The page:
This is part of what’s going on in the second half of our gospel lesson today.  Jesus and his disciples are in the local synagogue.  Again, Jesus is taking Sabbath observance – taking Sabbath keeping – seriously.  The Pharisees from before are still keeping an eye on him – especially when Jesus and the man with a withered hand come face-to-face.  This time it’s Jesus who puts the Pharisees to the test.  “Is it lawful to do good or to do harm on the Sabbath, to save life or to kill?” (3:4). The Pharisees’ silence is deafening!  They know the answer that is widely understood throughout Judaism – that it is lawful – that is even expected – to do good on the Sabbath.

This passage isn’t really about the healing.  Like the first story, it’s about challenging Jesus’ understanding of the Sabbath.  Both passages are controversy stories – stories that follow a theme beginning even earlier in Mark’s gospel with questions like, “Why does Jesus eat with tax collectors and sinners?” (2:16), or “Why aren’t your disciples fasting like John’s disciples and the Pharisees?” (2:18) Again, Jesus weighs in with another challenge. 

Why are you so concerned about ritual and not concerned about human need?  Why do you value the practice of your religion over the well-being of your sisters and brothers – especially when everything about our faith is about loving God and loving one another?  Why, in the face of this young man’s physical disability, which stops him from being able to put food on the table or keep a roof over his head, why are you so silent?  The silence of the Pharisees stands as judge and jury (Bill Brosend, Feasting on the Gospels: Mark). 

They’re so busy arguing over dogma that they never stop to talk with the man whose hand is healed!  Likewise, we get so caught up in the debate over theology that this poor guy gets relegated to the background, with no voice of his own (ibid).  It’s so easy to get caught up in power plays over doctrine that we push aside those most in need – and we can translate those power plays into all parts of our individual and corporate lives – the social, political, and religious aspects of our lives!  Humans seem able to thrive on controversy and ignore the realities of human fallout.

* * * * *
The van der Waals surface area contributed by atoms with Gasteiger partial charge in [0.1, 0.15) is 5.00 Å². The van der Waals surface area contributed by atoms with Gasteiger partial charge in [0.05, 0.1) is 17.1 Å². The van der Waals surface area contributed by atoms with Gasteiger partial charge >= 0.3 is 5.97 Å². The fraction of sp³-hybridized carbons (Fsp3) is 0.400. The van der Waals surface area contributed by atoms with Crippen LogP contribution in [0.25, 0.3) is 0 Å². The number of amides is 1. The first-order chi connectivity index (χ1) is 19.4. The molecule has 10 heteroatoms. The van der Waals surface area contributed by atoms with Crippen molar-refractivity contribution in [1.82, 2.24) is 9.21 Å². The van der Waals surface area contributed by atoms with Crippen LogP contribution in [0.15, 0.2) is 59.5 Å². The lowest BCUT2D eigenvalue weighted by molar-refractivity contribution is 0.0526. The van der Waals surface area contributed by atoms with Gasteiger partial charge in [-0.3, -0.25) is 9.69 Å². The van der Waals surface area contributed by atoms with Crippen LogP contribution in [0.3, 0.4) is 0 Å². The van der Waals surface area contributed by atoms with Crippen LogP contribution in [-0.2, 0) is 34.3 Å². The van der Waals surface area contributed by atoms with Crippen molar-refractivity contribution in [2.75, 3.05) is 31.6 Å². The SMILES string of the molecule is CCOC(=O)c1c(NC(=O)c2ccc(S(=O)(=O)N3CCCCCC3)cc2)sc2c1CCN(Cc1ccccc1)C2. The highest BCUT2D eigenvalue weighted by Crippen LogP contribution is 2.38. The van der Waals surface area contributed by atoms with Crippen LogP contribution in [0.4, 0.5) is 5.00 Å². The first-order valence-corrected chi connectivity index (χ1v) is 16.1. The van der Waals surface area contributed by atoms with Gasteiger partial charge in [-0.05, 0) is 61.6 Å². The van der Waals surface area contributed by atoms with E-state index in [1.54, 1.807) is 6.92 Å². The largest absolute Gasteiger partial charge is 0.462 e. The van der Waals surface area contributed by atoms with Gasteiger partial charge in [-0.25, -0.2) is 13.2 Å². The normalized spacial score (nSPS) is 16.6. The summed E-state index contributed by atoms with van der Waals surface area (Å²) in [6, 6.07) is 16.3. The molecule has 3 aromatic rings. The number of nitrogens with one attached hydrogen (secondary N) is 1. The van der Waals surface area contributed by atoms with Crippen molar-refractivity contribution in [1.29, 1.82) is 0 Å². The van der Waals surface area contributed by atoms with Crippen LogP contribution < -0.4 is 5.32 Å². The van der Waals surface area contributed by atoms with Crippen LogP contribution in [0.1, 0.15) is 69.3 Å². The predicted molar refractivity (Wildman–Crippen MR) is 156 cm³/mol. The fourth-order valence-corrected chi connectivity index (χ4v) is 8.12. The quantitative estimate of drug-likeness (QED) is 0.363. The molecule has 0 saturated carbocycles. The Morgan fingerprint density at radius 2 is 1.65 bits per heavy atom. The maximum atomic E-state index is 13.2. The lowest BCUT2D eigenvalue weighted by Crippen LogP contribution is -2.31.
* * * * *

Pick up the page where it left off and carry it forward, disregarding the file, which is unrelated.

The Sabbath was created by God as a time of rest so that we might reflect on the glory and love of God – and yet what better reflects that glory and love than restoring to wholeness one of God’s beloved?

So what does Sabbath keeping mean if we try to both take it seriously, but not rigidly?  Such an approach seems to leave things up in the air once we start wrestling with the traditional guidelines or laws passed down through antiquity.  One of my Doctor of Ministry professors has said, “One size of Sabbath…does not fit all” (ibid).  So, for example, if toiling away in the garden, hacking at weeds and straining our backs makes us anxious and exhausted, chances are we’re meant to take a break on the Sabbath.  If digging in the soil and bringing beauty and life to the world around us puts us in touch with our Creator and brings us deep joy, then by all means dig away!  If Sabbath keeping comes at the expense of others’ well-being – well, perhaps that should give us reason to pause and rethink our discipline.

The Sabbath command offered by God is a commandment meant to give us life – it is meant to give us rest – it is meant to nourish us, and renew us.  The question isn’t “Should we find ways of keeping Sabbath in our lives?” but rather, “How can we find ways of keeping Sabbath in our lives?”  And when we do, we will find God waiting to meet us in that moment.